Presentation on theme: "Becoming a Scientist Learning to solve questions using the scientific method."— Presentation transcript:
Becoming a Scientist Learning to solve questions using the scientific method
When we Discover something new… Become curious and develop questions… Hypothesize a likely answer... Design an experiment and collect data…. And make conclusions When we Discover something new… Become curious and develop questions… Hypothesize a likely answer... Design an experiment and collect data…. And make conclusions
You don’t want to “reinvent the wheel” For K-12, teachers may choose to inform students about this background knowledge..
For example, we can learn about how Sabre-Tooth’s relatives hunt today Background research helps to create a better hypothesis Cheetahs pounce on GazelleLions jump on to elephant’s back
Prehistoric Elk Megalocerus The Wooly Mammoth Mammuthus primigenius The more background that we learn the better we can predict the outcome. We also create opportunities to engage student interests!!
1. An educated prediction based on observation 2. Prediction can be tested Data is feasible to obtain 3. Prediction is Specific Hypotheses are not vague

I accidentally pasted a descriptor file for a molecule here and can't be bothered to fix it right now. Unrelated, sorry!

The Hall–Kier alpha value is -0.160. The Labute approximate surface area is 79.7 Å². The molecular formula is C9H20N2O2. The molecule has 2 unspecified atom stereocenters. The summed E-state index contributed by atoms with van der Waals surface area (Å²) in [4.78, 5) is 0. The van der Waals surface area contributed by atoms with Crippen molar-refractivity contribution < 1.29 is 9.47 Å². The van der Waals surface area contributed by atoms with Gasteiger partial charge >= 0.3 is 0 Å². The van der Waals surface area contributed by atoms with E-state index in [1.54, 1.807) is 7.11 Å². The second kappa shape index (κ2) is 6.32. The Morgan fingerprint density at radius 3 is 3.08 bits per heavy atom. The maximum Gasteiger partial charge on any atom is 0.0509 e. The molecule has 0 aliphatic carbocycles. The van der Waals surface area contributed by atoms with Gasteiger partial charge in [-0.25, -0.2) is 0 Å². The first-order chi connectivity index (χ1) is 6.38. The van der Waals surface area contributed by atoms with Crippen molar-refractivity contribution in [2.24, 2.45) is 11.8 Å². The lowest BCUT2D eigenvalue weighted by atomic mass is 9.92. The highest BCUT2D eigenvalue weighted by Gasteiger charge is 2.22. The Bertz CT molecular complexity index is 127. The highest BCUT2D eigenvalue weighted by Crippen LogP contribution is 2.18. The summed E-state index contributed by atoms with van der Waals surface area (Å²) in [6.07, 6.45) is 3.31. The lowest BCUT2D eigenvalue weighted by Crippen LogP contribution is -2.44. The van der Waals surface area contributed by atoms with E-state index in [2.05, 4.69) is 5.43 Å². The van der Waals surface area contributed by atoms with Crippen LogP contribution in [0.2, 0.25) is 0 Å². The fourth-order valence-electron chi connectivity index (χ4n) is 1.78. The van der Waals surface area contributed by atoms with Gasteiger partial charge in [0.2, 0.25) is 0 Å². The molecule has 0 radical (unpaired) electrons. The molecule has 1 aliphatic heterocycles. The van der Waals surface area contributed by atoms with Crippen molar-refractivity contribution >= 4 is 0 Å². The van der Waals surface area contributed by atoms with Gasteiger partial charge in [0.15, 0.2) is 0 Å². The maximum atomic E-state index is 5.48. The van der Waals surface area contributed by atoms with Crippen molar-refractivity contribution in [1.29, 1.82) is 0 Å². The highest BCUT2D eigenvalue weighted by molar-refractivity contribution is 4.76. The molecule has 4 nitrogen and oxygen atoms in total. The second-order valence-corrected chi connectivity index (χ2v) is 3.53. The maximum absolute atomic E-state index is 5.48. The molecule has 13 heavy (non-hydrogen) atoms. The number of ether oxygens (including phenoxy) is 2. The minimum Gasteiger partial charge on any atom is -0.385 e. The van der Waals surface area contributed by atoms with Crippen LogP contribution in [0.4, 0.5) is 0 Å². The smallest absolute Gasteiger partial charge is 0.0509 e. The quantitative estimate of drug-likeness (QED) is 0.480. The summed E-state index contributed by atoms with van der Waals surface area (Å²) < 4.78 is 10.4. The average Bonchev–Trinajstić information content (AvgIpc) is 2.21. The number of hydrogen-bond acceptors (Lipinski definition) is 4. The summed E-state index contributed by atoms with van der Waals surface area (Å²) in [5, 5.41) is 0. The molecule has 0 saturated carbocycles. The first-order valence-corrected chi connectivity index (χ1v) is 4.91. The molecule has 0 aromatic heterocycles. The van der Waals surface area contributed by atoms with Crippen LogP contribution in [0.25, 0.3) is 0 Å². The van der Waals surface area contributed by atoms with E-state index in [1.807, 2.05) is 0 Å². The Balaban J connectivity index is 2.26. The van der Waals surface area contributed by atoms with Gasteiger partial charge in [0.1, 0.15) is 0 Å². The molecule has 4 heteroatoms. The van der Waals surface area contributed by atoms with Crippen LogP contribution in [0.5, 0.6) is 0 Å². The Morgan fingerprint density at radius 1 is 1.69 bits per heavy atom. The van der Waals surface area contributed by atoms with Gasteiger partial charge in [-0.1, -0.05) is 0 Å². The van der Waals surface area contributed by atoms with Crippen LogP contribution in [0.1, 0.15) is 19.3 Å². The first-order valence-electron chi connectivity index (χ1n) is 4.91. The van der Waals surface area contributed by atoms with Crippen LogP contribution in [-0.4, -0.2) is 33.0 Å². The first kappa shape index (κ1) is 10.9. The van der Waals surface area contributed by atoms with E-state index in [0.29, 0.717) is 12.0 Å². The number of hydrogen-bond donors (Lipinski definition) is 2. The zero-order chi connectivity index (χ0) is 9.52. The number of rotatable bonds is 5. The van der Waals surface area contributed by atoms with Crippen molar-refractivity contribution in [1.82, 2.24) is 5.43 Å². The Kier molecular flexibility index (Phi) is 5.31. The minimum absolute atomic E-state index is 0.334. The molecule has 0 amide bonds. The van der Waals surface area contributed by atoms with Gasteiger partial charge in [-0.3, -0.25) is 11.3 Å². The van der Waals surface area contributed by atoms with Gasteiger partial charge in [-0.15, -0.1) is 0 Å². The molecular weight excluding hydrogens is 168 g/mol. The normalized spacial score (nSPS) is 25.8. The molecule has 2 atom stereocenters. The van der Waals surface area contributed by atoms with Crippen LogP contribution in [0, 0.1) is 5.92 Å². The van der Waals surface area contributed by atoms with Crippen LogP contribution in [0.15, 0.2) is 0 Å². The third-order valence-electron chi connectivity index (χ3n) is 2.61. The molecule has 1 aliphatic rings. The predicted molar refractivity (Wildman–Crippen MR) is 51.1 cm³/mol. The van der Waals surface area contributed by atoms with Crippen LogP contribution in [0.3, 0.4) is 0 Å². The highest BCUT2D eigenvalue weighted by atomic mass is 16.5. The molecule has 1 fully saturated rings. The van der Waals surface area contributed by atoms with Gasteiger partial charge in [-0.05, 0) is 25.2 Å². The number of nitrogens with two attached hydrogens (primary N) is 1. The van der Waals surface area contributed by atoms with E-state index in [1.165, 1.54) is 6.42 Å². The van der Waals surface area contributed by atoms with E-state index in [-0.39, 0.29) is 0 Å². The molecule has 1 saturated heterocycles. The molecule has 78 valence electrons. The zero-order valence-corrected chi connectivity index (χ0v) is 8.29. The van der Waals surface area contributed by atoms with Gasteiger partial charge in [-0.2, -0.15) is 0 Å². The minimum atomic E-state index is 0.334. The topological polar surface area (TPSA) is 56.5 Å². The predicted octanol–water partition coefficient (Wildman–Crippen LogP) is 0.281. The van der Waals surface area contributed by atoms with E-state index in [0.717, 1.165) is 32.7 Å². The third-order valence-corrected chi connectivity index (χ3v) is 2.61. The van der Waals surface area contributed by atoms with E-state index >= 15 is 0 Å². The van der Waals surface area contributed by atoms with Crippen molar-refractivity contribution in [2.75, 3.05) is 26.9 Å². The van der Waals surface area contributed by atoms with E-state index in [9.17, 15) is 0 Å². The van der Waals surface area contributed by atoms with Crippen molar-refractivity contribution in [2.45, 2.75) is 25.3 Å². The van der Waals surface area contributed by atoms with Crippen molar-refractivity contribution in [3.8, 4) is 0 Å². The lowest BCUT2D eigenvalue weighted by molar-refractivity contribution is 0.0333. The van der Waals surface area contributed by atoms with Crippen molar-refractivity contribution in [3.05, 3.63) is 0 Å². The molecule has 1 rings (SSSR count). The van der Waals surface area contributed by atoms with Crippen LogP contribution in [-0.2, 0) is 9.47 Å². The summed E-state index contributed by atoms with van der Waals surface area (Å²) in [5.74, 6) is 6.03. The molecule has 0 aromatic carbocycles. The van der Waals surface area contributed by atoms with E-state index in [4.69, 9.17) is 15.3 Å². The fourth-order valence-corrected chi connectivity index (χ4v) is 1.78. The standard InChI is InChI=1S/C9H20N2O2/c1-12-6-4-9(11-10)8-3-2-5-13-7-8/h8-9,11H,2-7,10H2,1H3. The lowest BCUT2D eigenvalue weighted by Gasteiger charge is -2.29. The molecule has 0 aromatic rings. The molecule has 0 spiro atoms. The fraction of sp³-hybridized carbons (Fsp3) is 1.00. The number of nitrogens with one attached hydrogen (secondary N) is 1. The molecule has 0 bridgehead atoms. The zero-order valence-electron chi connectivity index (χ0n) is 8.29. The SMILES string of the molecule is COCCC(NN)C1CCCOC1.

The teeth of Sabre-Tooth were too long and delicate to break the bones of Wolly mammoth or Prehistoric Elk Identify the test subject, what we will test, and what we will test it on.
We obviously don’t have sabre-toothed teeth or mammoth bones for our research, but we can build a model.
For example, We Need…. 1. A modeled Sabre-tooth 2. A modeled mammoth and deer bone 3. A negative and positive control 4. A way to repeat the experiment For example, We Need…. 1. A modeled Sabre-tooth 2. A modeled mammoth and deer bone 3. A negative and positive control 4. A way to repeat the experiment
Simple models using wood and large screws or Paper Mache could be used to recreate Sabre-Tooth teeth. These teeth were 8 inches long and sharp!!
Find bones from Petsmart, or make them from paper mache. Have students brainstorm ways to test their hypothesis
Positive Control Hyena teeth model (known for crushing bones) Negative Control Wood with no teeth Controls are needed to show the experiment worked correctly!
Saber-toothNegative Control (No teeth) Positive Control (Hyena Teeth) Mammoth Bone Test 1 Mammoth Bone Test 2 Mammoth Bone Test 3 Deer Bone Test 1 Deer Bone Test 2 Deer Bone Test 3
Have the students devise a consistent method to crush/break the bones using their model Record data in tables and lab notebooks
Analyze controls Positive control should break the bones. ▪ If it doesn’t perhaps model is too weak Negative control should not break the bones ▪ If it does perhaps model is too strong Analyze experimental group Sabre-tooth broke bones, broke bones sometimes, or did not break bones.